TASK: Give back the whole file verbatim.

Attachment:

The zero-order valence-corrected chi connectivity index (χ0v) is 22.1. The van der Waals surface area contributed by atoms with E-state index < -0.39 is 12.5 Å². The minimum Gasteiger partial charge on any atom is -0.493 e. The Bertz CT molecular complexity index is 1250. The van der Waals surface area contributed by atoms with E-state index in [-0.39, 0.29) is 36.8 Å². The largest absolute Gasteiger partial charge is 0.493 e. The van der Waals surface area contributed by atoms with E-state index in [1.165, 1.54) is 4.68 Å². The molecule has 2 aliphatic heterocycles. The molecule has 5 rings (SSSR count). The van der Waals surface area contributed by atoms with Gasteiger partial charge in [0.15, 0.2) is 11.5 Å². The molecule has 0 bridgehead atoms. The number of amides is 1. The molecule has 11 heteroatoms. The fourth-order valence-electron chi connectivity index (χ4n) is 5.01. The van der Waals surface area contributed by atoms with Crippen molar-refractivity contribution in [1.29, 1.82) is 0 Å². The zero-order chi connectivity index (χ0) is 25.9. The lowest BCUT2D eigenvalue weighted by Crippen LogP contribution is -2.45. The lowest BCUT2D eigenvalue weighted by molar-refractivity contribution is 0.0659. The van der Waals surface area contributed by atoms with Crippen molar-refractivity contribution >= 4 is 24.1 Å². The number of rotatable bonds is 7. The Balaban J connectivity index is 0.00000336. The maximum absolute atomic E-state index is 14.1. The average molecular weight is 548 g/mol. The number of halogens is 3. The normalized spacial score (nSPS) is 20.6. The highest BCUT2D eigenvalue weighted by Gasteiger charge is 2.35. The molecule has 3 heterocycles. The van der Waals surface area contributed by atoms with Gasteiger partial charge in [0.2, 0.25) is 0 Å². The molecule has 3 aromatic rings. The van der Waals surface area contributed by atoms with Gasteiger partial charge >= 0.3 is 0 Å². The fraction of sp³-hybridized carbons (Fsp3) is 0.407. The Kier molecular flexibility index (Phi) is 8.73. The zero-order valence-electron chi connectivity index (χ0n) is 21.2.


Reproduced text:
The zero-order valence-corrected chi connectivity index (χ0v) is 22.1. The van der Waals surface area contributed by atoms with E-state index < -0.39 is 12.5 Å². The minimum Gasteiger partial charge on any atom is -0.493 e. The Bertz CT molecular complexity index is 1250. The van der Waals surface area contributed by atoms with E-state index in [-0.39, 0.29) is 36.8 Å². The largest absolute Gasteiger partial charge is 0.493 e. The van der Waals surface area contributed by atoms with E-state index in [1.165, 1.54) is 4.68 Å². The molecule has 2 aliphatic heterocycles. The molecule has 5 rings (SSSR count). The van der Waals surface area contributed by atoms with Gasteiger partial charge in [0.15, 0.2) is 11.5 Å². The molecule has 0 bridgehead atoms. The number of amides is 1. The molecule has 11 heteroatoms. The fourth-order valence-electron chi connectivity index (χ4n) is 5.01. The van der Waals surface area contributed by atoms with Crippen molar-refractivity contribution in [1.29, 1.82) is 0 Å². The zero-order chi connectivity index (χ0) is 25.9. The lowest BCUT2D eigenvalue weighted by Crippen LogP contribution is -2.45. The lowest BCUT2D eigenvalue weighted by molar-refractivity contribution is 0.0659. The van der Waals surface area contributed by atoms with Crippen molar-refractivity contribution >= 4 is 24.1 Å². The number of rotatable bonds is 7. The Balaban J connectivity index is 0.00000336. The maximum absolute atomic E-state index is 14.1. The average molecular weight is 548 g/mol. The number of halogens is 3. The normalized spacial score (nSPS) is 20.6. The highest BCUT2D eigenvalue weighted by Gasteiger charge is 2.35. The molecule has 3 heterocycles. The van der Waals surface area contributed by atoms with Gasteiger partial charge in [0.2, 0.25) is 0 Å². The molecule has 3 aromatic rings. The van der Waals surface area contributed by atoms with Gasteiger partial charge >= 0.3 is 0 Å². The fraction of sp³-hybridized carbons (Fsp3) is 0.407. The Kier molecular flexibility index (Phi) is 8.73. The zero-order valence-electron chi connectivity index (χ0n) is 21.2.